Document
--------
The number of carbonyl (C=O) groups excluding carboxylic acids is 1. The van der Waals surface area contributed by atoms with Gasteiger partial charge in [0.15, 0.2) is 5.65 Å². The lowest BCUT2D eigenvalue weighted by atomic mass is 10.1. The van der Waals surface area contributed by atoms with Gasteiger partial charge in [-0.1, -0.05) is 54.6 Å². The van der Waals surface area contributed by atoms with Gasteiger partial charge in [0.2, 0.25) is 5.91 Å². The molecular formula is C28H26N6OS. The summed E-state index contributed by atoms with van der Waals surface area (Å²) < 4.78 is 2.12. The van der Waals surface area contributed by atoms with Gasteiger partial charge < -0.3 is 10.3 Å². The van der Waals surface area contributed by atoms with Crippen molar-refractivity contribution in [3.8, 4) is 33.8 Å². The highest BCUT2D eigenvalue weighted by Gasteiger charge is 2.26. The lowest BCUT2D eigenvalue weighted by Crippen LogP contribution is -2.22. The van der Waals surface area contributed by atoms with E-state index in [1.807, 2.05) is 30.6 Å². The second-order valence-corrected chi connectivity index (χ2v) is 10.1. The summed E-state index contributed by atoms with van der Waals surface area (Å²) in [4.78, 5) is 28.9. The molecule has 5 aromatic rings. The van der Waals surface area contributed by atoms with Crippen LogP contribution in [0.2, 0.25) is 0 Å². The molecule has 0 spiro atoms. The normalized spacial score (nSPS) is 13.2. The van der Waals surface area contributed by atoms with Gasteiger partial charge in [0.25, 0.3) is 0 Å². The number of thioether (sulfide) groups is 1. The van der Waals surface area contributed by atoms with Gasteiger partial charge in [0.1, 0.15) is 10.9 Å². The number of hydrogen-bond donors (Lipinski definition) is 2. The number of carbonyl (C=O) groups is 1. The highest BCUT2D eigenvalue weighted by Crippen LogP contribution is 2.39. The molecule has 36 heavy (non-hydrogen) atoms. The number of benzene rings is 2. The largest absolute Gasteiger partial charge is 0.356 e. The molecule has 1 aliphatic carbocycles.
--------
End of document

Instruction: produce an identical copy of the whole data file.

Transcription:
The number of carbonyl (C=O) groups excluding carboxylic acids is 1. The van der Waals surface area contributed by atoms with Gasteiger partial charge in [0.15, 0.2) is 5.65 Å². The lowest BCUT2D eigenvalue weighted by atomic mass is 10.1. The van der Waals surface area contributed by atoms with Gasteiger partial charge in [-0.1, -0.05) is 54.6 Å². The van der Waals surface area contributed by atoms with Gasteiger partial charge in [0.2, 0.25) is 5.91 Å². The molecular formula is C28H26N6OS. The summed E-state index contributed by atoms with van der Waals surface area (Å²) < 4.78 is 2.12. The van der Waals surface area contributed by atoms with Gasteiger partial charge < -0.3 is 10.3 Å². The van der Waals surface area contributed by atoms with Crippen molar-refractivity contribution in [3.8, 4) is 33.8 Å². The highest BCUT2D eigenvalue weighted by Gasteiger charge is 2.26. The lowest BCUT2D eigenvalue weighted by Crippen LogP contribution is -2.22. The van der Waals surface area contributed by atoms with E-state index in [1.807, 2.05) is 30.6 Å². The second-order valence-corrected chi connectivity index (χ2v) is 10.1. The summed E-state index contributed by atoms with van der Waals surface area (Å²) in [4.78, 5) is 28.9. The molecule has 5 aromatic rings. The van der Waals surface area contributed by atoms with Crippen LogP contribution in [0.2, 0.25) is 0 Å². The molecule has 0 spiro atoms. The normalized spacial score (nSPS) is 13.2. The van der Waals surface area contributed by atoms with Gasteiger partial charge in [0.25, 0.3) is 0 Å². The number of thioether (sulfide) groups is 1. The van der Waals surface area contributed by atoms with Gasteiger partial charge in [0.1, 0.15) is 10.9 Å². The number of hydrogen-bond donors (Lipinski definition) is 2. The number of carbonyl (C=O) groups is 1. The highest BCUT2D eigenvalue weighted by Crippen LogP contribution is 2.39. The molecule has 36 heavy (non-hydrogen) atoms. The number of benzene rings is 2. The largest absolute Gasteiger partial charge is 0.356 e. The molecule has 1 aliphatic carbocycles.